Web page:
Forum - Banjo Ben Clark

Old rockers and their axes

[attachment=0]web-guitar.jpg[/attachment] Just thought this might be interesting who all have played in the 60’s up

Here is the head stock and can any one tell what model this one is ?[attachment=0]web-headstock.gif[/attachment]

I like the paint on the body. I always wanted to get some of that super glittery red bass boat paint for an electric. That one has that kind of vibe going on. I think I know what year it was made (unless Fender did something goofy), but I’ll leave it out there for further conversation.

I’m not so good with getting the exact year of guitars, however that one looks like a late 1980s to early 1990s Strat “Plus”.

It was an interesting time for Fender as Ibanez was making ridiculously high quality Strat copies in the early-mid 1980s (made in Japan models). The Ibanez Strats were mostly bass or alder with occasional ash models. I was a Les Paul fan at the time but could not turn down the quality and feel of these instruments. Even the cheap models had graphite nuts, Ibanez strap “locks”, roller string trees, single/double coil switching, and high quality pivot whammy bridges with die cast, fully adjustable saddles. Here is one that I have held on to for a few years, it was built in 1984. This one has the original speed knobs and a phase switch for the single coil pickups:

Actually, I am not a big fan of colorful electric guitars (I usually own either black or tobacco sunbursts), but some years ago we were in the middle of a particularly dark and dismal winter when I spotted this on eBay and it looked so bright and sunny, I needed it to pull me out of a funk. Less than $200 later and it was at my door.

By the way, I have owned at least 20 of these mid-80s Ibanez Roadstar II electrics over the years and everyone has played so nicely that my students beg me to sell it to them. So I sell it them replace it with another. In fact, I have a black one that another student has begged me to sell so it will be going next week. In case you are interested, only purchase the MIJ (rounded headstock) Ibanez Roadstar II guitars that are of the 100 or 200 series. The higher series models had lousy locking whammy systems on them which (in my eyes) made them not nearly as nice as their cheaper brethren.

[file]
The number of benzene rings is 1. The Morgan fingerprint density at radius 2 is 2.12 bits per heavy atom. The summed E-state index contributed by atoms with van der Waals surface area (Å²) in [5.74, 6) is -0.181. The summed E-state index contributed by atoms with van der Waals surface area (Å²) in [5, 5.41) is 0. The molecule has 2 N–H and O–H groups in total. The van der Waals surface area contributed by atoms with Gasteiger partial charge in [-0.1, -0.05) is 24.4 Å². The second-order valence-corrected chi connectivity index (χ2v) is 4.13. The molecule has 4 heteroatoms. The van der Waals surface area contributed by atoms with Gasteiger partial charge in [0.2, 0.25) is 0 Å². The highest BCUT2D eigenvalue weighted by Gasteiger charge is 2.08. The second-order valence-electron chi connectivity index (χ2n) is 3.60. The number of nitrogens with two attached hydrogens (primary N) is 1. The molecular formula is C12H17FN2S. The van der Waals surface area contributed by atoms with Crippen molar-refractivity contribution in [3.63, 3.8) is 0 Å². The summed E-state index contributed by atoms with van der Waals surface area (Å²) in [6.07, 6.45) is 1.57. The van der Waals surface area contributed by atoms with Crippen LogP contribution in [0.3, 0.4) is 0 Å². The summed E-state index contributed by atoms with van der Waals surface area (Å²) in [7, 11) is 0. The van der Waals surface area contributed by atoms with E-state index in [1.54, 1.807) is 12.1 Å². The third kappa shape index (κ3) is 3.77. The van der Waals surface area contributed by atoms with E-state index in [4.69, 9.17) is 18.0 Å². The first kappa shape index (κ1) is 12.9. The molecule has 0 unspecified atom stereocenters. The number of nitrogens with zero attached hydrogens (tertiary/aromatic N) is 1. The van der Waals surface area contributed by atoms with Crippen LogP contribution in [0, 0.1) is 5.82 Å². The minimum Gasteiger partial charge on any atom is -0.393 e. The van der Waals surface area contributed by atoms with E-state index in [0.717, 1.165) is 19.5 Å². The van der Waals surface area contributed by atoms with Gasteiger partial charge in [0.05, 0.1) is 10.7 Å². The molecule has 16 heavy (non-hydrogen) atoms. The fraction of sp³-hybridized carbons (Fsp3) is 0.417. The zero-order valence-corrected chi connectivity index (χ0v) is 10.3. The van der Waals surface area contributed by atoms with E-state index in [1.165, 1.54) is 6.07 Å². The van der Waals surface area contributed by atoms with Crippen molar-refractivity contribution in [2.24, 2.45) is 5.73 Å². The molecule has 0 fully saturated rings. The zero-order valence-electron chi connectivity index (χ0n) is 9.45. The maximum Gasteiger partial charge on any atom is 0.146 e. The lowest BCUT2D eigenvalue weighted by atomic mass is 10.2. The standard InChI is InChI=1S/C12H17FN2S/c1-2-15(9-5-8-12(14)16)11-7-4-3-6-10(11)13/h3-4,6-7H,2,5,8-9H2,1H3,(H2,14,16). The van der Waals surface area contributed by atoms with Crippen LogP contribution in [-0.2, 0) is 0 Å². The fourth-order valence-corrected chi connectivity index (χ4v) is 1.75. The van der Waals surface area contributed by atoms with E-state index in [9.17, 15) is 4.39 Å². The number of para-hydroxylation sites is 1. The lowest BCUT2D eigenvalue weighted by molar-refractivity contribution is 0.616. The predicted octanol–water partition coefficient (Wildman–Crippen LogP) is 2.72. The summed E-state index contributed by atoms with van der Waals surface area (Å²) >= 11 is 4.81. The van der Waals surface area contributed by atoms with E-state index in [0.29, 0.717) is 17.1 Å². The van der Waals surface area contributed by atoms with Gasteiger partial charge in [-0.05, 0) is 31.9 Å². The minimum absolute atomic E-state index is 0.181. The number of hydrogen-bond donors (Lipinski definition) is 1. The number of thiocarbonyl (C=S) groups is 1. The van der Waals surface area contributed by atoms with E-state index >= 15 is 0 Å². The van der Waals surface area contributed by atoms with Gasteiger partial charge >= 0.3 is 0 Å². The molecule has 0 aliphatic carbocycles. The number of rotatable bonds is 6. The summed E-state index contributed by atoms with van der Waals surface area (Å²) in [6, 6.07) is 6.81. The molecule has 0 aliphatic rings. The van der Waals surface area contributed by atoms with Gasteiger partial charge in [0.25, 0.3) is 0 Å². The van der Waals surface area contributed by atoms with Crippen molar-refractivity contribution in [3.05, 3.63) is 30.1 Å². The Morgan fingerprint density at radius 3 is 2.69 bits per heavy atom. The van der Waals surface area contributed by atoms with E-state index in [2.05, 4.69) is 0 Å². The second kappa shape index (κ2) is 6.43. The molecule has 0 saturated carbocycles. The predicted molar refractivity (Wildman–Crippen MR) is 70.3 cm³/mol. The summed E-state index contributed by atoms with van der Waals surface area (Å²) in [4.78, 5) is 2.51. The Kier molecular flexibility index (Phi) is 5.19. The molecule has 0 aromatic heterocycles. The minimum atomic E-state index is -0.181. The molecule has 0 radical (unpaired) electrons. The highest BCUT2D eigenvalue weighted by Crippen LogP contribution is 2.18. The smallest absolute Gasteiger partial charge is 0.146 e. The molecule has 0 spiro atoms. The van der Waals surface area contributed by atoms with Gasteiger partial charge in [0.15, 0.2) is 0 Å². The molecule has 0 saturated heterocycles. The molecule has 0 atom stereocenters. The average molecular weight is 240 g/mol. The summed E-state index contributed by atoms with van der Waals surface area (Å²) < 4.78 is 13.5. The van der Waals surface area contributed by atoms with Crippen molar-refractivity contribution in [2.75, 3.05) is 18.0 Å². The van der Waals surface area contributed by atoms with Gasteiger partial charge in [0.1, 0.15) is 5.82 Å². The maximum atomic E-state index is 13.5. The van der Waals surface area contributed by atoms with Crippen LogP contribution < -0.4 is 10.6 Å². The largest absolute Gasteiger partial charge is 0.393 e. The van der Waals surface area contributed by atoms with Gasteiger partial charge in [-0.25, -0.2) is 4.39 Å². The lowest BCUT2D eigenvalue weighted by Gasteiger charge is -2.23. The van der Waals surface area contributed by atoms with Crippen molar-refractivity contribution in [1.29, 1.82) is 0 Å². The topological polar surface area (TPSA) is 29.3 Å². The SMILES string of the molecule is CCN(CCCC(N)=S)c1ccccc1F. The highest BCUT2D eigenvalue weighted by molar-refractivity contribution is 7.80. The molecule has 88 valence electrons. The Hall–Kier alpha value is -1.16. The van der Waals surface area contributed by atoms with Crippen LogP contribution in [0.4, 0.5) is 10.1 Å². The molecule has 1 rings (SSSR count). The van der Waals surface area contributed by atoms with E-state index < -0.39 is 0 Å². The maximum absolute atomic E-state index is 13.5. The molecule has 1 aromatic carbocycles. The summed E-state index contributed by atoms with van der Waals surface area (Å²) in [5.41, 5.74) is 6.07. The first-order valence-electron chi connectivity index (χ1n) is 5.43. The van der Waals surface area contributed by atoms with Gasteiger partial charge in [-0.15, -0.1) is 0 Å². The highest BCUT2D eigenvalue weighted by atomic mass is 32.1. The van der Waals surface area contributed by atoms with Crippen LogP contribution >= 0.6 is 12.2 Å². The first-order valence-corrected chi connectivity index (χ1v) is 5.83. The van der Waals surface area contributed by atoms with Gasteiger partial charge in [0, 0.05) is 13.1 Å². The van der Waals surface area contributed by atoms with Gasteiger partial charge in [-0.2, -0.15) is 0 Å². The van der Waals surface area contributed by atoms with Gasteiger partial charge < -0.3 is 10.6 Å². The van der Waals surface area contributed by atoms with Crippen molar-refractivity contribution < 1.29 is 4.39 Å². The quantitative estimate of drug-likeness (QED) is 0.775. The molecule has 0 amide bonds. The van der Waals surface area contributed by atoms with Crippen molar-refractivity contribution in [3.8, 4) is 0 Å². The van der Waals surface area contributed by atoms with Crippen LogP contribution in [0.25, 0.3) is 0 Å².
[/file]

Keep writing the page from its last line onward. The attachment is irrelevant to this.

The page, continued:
That is a happy looking Roadstar! I like the color. Around 1984 or 85 I was in a rock band. A really solid guitarist that I played with bought a new hot pink Ibanez guitar that was a “super-strat” type (similar to a Jackson Dinky). It had a Floyd Rose and was not that expensive for what it was, but man… it was a great guitar. It played great right out the box, it had great sounding humbuckers, and if crazy divebombing on the whammy was your thing, it would happily do it and come back to perfect pitch over and over. Just a great guitar and it happened to be a great (relative) value. After your post I went looking to see what model it was and I couldn’t find it, but I did find a catalog. Here’s a link in case it would be interesting reading:

Re: Old rockers and their axes

Unread postby drguitar » Wed Jul 30, 2014 2:45 pm
I’m not so good with getting the exact year of guitars, however that one looks like a late 1980s to early 1990s Strat “Plus”.
1989 Strat plus I traded a Ephiphone Sheraton II and deluxe Gibson case with combination lock . and 689.00 dollars. I purchased it in 1989 and have had it ever since and except for a couple of small dings it is pretty much new condition. I got what I paid for the other guitar and case on trade . I have enjoyed that guitar it is so easy to play and the tone is killer . it has three gold lace sensors . I recommended an Ibanez to a friend and he was well pleased price wise playablity and sound. I have owned an artist series bought back in the 80’s made by Ibanez never had a complaint myself and all that played it liked the guitar . The Strat plus has an Alder body and made in the USA . You pretty much nailed it Dr.

I had the wrong purchase date I bought it new in 1989 oops!

My (undisclosed) thoughts on the year came from the following. The serial starts with E (for eighties) and 9 year code followed by the 5 digit serial number. E + 9 = 1989. That code is basically what they did since the 70s. I mentioned some caveats about “as long as Fender didn’t do anything goofy.” I am not a huge Fender knowledge guy, but some of their re-issues or vintage models didn’t follow that exactly. I couldn’t tell you how they deviated, but I am sure it is well documented somewhere in google-ville.

Here is the old catalog pic I was looking for:

They came in plain Jane colors, but the matching pickup covers was kind of cool.